Recent study of increase in sea level has attributed sea level rise to the thermal expansion of oceans, glacial melting, and added variability from ocean-atmosphere circulation dynamics. Changes in tide range can affect flooding that occurs with subsequent rise in Relative Sea Level. Frequencies of tidal energy are represented by harmonic constituents which have an amplitude and phase lag. Five of the most energetic constituents (M2, S2, O1, K1, and M4) were selected for study in 89 locations across the United States and its territories. Principal lunar semidiurnal constituent M2, principal solar semidiurnal constituent S2, and lunar diurnal constituents O1 and K1 are energetic constituents in a water-level signal. Shallow-water constituent M4 is an indicator of bathymetric variations influencing tidal processes. Constituents were resolved with harmonic analysis and correlated with tidal datums Mean Sea Level (MSL) and Mean Higher High Water (MHHW). Results suggest that constituent behavior differs by individual station with little correlation to MSL. Despite spatial patterns found in some water bodies, the results suggest that local hydrodynamics can affect temporal change in constituents. Further study on constituent behavior is suggested to include hydrodynamic models that compensate for the absence of in-situ data near tide gauges.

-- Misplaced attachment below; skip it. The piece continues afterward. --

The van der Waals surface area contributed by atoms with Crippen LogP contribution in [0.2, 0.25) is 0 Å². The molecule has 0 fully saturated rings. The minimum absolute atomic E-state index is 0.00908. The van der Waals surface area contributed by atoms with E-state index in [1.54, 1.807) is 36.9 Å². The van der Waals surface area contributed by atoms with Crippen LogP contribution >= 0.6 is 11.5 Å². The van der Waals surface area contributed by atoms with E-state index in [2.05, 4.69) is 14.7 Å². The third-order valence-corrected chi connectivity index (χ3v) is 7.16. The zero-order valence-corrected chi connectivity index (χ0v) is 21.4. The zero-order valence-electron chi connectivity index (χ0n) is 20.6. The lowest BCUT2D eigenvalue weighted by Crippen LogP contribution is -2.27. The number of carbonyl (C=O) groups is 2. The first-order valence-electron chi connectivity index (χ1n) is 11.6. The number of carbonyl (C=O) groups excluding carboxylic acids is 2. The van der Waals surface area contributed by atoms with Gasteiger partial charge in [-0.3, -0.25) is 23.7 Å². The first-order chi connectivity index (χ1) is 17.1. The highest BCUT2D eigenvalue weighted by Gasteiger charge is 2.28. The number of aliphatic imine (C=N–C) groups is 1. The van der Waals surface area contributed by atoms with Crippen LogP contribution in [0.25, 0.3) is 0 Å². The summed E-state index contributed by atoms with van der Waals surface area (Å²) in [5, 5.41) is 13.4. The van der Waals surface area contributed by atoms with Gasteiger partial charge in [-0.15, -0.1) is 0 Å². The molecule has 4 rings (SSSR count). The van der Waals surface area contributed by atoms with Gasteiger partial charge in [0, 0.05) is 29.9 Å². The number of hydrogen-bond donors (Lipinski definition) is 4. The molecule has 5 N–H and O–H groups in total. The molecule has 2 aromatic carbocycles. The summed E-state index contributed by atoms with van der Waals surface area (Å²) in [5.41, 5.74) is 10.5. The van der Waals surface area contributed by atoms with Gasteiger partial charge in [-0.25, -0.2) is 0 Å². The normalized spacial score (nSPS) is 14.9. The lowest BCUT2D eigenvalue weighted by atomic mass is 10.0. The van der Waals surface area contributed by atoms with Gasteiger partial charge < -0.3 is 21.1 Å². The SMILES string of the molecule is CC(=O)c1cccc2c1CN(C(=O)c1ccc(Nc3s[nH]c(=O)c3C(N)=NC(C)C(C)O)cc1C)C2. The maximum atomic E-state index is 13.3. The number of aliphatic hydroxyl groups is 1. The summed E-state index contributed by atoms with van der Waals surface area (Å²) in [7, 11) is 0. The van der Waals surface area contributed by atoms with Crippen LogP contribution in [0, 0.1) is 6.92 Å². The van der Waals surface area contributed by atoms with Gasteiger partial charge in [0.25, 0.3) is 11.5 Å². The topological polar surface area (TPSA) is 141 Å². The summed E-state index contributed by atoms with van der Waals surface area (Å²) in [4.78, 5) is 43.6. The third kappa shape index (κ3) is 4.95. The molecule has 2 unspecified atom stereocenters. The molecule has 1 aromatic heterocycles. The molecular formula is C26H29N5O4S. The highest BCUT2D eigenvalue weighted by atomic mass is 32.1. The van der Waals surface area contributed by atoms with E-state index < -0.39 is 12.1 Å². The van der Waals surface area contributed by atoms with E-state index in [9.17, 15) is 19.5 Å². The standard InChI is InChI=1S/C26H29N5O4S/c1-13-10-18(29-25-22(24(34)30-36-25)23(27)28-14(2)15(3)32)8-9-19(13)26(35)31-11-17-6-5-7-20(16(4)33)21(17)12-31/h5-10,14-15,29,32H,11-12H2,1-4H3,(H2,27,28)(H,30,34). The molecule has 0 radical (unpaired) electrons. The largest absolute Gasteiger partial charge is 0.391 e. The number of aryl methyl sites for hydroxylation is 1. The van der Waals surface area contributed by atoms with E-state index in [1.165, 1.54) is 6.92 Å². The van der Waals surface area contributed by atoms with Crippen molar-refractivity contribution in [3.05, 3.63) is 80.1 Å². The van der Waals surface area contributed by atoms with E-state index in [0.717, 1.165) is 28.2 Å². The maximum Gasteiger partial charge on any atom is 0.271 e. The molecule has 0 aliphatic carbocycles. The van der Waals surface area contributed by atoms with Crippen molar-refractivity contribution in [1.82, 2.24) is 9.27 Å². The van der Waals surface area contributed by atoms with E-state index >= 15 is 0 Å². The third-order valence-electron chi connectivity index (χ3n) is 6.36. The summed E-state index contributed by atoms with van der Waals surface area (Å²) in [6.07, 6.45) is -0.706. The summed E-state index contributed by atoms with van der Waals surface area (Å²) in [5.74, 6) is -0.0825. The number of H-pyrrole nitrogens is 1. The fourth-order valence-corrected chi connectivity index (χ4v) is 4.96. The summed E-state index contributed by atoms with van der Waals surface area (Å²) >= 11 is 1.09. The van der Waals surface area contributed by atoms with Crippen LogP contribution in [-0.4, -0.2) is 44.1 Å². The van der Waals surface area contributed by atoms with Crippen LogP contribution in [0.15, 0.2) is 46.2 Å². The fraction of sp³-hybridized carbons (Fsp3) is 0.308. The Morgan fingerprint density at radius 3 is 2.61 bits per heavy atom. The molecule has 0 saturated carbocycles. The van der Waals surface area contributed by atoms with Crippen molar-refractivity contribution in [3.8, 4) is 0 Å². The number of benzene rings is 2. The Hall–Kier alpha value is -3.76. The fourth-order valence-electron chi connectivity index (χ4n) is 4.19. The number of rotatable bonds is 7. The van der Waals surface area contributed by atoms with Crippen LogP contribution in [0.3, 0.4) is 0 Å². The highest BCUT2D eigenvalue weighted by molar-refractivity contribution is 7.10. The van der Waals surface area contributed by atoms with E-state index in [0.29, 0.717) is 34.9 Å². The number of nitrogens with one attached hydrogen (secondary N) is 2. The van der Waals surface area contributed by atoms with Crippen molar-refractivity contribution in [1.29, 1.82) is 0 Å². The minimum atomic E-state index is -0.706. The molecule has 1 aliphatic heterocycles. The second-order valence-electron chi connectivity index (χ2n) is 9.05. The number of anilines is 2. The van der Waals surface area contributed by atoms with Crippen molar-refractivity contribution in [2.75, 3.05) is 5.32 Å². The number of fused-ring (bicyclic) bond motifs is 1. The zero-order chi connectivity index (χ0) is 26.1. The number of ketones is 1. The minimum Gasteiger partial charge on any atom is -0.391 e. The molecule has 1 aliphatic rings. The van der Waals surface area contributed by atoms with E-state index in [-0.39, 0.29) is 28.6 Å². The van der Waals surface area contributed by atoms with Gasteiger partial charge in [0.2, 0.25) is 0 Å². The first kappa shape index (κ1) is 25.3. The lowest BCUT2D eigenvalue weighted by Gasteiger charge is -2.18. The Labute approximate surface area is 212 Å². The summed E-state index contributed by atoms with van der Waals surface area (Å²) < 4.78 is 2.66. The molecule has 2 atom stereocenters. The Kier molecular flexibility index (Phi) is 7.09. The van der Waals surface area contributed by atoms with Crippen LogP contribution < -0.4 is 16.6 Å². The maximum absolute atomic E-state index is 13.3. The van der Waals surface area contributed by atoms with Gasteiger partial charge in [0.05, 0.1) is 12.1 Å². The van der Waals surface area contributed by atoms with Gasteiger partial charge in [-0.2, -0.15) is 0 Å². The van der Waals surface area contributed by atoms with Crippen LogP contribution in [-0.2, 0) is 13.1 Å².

|Commitee:||Reiter, Michael, Krejci, Sarah, Isokpehi, Raphael, Dusek, Gregory|
|Department:||School of Graduate and Professional Studies|
|School Location:||United States -- Florida|
|Source:||MAI 81/4(E), Masters Abstracts International|
|Subjects:||Environmental science, Physical oceanography|
|Keywords:||Channel deepening, Harmonic constituents, Sea level rise, Tidal range|
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